Crain’s New York Business recently reported that the New York Hilton, New York City’s largest hotel, will cease offering room service to its 1,980 rooms starting in August. Citing high labor costs and inconsistant demand, the hotel will offer a “grab ‘n go” self-serve cafeteria to guests instead.
The truth is, hotels don’t often make money offering room service. Crain’s quoted John Fox, senior vice president of PKF Consulting, who said, “I don’t think anyone makes a profit on room service because of its labor costs,” he said, adding, “I’m sure all the big hotels will be looking at what Hilton is doing.”
This may be a surprise to you, as it was to me, since room service is often staggeringly expensive. TripAdvisor conducted a survey of four-star hotels both in the U.S. and around the world and discovered some pretty insane prices. That club sandwich you want at 1 a.m.? In Zurich, it costs $29, on average, which means some of them cost more. A can of Coke runs almost $6 in Honolulu, which is the highest average price in the U.S. but still less than the $7.72 you’ll pay in Oslo.
Add a mandatory service fee and a delivery charge, and room service looks like a gold mine for hotels. But even at these inflated prices, the labor costs are too high. (Hilton is laying off 55 people.) You have to keep enough people on staff to provide room service throughout the day, even though the bulk of business comes in the morning.
So I can see how Hilton execs could decide that room service just wasn’t worth it anymore. But I question their solution. A cafeteria-style eatery is a depressing alternative to breakfast in bed. And in New York in particular, it seems totally unnecessary. After all, what can’t you get delivered here? If I were the general manager of the New York Hilton, here’s what I’d do:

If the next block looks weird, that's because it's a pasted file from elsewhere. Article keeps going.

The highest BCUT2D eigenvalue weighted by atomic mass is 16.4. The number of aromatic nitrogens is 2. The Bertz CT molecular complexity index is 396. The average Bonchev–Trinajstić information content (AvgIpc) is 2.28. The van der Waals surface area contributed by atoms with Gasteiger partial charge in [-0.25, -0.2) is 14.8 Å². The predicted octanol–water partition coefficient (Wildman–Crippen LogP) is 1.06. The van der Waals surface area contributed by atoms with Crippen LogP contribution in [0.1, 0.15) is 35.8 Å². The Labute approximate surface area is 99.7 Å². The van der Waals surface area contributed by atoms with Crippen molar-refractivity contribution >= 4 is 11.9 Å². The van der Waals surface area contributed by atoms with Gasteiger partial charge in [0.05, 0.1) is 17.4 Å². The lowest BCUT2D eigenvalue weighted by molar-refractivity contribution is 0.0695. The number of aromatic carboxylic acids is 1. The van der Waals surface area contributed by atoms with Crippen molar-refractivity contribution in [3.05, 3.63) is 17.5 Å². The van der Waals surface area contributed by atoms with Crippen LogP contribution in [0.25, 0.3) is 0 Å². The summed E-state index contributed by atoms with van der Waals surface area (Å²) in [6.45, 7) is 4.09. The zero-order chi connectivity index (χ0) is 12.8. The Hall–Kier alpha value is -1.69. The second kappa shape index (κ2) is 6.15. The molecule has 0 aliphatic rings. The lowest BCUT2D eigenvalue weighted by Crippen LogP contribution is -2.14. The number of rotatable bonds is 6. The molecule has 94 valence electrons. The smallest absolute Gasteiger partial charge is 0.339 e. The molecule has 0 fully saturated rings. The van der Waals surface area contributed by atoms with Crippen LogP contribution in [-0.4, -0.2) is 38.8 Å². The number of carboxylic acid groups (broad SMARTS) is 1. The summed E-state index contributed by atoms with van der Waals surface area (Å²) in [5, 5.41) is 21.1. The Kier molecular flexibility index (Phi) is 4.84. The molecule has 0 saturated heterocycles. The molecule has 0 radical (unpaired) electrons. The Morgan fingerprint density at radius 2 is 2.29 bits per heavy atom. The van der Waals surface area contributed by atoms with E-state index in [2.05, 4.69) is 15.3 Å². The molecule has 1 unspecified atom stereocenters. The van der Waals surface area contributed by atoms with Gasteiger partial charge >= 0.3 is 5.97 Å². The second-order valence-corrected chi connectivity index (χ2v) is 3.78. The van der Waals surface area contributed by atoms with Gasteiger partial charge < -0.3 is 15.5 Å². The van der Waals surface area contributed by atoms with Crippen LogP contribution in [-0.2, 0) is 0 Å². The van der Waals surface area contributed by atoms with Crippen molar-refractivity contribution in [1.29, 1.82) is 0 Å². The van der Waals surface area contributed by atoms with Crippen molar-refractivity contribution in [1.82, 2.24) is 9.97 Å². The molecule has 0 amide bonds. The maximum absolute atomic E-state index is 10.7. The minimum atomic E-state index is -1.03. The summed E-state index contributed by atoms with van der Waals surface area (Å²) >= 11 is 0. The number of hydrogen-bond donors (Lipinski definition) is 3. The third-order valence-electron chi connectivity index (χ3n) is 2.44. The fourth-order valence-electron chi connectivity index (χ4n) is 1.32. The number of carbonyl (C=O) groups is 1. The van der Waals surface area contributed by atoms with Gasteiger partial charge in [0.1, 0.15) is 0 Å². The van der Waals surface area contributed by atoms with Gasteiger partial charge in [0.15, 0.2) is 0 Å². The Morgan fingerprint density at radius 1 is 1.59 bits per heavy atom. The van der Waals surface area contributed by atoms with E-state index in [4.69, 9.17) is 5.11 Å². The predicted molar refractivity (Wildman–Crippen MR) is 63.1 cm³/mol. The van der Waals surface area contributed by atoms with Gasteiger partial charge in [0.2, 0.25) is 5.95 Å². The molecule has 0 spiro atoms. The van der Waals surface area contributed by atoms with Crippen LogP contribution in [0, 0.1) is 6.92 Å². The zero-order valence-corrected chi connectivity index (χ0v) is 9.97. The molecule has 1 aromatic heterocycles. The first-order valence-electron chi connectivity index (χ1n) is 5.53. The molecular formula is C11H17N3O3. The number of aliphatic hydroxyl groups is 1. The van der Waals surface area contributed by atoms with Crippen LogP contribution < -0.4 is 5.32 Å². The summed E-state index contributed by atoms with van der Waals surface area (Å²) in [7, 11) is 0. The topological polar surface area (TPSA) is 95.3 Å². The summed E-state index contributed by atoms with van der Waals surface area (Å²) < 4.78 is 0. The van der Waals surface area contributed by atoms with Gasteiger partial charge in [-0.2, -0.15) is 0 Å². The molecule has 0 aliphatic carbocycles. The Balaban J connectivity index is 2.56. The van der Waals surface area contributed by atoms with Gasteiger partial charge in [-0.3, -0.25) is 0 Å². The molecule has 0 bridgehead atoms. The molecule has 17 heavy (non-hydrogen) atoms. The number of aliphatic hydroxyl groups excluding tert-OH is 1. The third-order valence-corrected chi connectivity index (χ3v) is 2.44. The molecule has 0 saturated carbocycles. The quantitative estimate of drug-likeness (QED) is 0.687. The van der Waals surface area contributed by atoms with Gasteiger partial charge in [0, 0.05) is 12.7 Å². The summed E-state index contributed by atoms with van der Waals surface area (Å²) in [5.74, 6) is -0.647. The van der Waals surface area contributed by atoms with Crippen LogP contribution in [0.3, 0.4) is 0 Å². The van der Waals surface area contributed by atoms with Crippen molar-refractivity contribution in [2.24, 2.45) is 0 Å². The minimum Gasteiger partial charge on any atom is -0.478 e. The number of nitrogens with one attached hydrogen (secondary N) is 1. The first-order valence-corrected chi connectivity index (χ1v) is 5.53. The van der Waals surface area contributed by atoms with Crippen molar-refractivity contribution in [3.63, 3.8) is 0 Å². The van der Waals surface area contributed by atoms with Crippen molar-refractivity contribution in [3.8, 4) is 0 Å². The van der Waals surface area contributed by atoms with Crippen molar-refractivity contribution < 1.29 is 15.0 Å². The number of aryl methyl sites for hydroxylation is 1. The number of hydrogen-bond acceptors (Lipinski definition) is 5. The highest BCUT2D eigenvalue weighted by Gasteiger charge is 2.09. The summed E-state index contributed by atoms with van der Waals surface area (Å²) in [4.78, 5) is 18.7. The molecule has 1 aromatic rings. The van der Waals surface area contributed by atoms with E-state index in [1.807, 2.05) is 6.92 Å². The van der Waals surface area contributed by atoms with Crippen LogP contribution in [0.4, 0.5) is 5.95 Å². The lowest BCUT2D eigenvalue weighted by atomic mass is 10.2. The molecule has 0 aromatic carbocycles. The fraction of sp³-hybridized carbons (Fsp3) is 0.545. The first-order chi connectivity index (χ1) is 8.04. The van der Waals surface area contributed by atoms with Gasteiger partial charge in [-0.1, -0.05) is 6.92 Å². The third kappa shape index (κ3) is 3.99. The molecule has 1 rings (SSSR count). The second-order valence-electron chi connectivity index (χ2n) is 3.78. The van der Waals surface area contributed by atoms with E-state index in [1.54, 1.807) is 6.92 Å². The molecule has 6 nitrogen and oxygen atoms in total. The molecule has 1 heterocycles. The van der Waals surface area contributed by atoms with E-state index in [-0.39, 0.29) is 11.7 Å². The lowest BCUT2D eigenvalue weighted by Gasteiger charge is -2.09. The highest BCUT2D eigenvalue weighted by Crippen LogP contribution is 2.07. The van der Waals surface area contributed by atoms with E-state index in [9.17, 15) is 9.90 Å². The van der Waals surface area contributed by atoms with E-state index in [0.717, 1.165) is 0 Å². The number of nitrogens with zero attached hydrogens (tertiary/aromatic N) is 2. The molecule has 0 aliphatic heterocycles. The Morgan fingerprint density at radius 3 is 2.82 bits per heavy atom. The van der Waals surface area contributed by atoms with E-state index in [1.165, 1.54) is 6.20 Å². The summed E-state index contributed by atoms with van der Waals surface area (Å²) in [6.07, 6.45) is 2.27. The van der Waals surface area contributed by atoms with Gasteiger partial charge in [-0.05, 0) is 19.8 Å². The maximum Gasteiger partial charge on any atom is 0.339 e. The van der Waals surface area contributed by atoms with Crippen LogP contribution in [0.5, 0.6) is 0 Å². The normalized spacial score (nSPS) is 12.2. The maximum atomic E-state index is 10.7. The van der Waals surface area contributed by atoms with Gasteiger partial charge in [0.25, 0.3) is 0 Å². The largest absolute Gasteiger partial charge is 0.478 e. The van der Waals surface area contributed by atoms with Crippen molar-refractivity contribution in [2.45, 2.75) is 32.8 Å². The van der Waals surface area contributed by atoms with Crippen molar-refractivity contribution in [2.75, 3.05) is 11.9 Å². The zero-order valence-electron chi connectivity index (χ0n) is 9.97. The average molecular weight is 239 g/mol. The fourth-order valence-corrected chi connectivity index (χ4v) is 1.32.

1. Let people order in. To some degree, hotels do this already, but I’d expand the practice and really sell it. You’re the New York Hilton, for the love of Mike—there are literally hundreds of restaurants within delivery range that offer a whole range of cuisines and prices. Ad copy: “Room service? We’ll do you one better.” Guests of the Hilton are within delivery range of ‘Wichcraft, The Palm, Bice, and Bricklane Curry House, to mention a few much, much better dining options.
2. Set up a deal with Seamless/GrubHub. The two online-ordering companies are merging, but get a deal on the books: Let guests of the hotel order via those services and bill it directly to the room. In a perfect world, I’d argue that both parties should do this for free, as Hilton gets a unique selling point (see above) and Seamless/GrubHub gets exposure to thousands of new users.
3. Make an app. Arriving guests could load up their phones with a Hilton app that would provide all these delivery options. Add “concierge picks” if you want to narrow things down for people. The hotel could can add other services, too—housekeeping requests, valet-car delivery, checkout, etc. Let people download the app (via the free Wi-Fi you already offer, right?), or lend them an iPod Touch when they check in.
4. Leave some cutlery in the room. The problem with delivery is that the food doesn’t come as nicely plated as it does via room service. People will just have to get over that, but you could leave some prepackaged plates and cutlery in the room so all guests has what they need for in-room dining. Make it bamboo or compostable cornstarch and get yourself some eco-cred while you’re at it.
If room service is something that both loses money and makes customers feel ripped off, then it’s good to get rid of it. But you don’t have to lose the convenience at the same time—there is a way to turn a perceived negative into a positive. Render unto Ray’s Pizza what is Ray’s.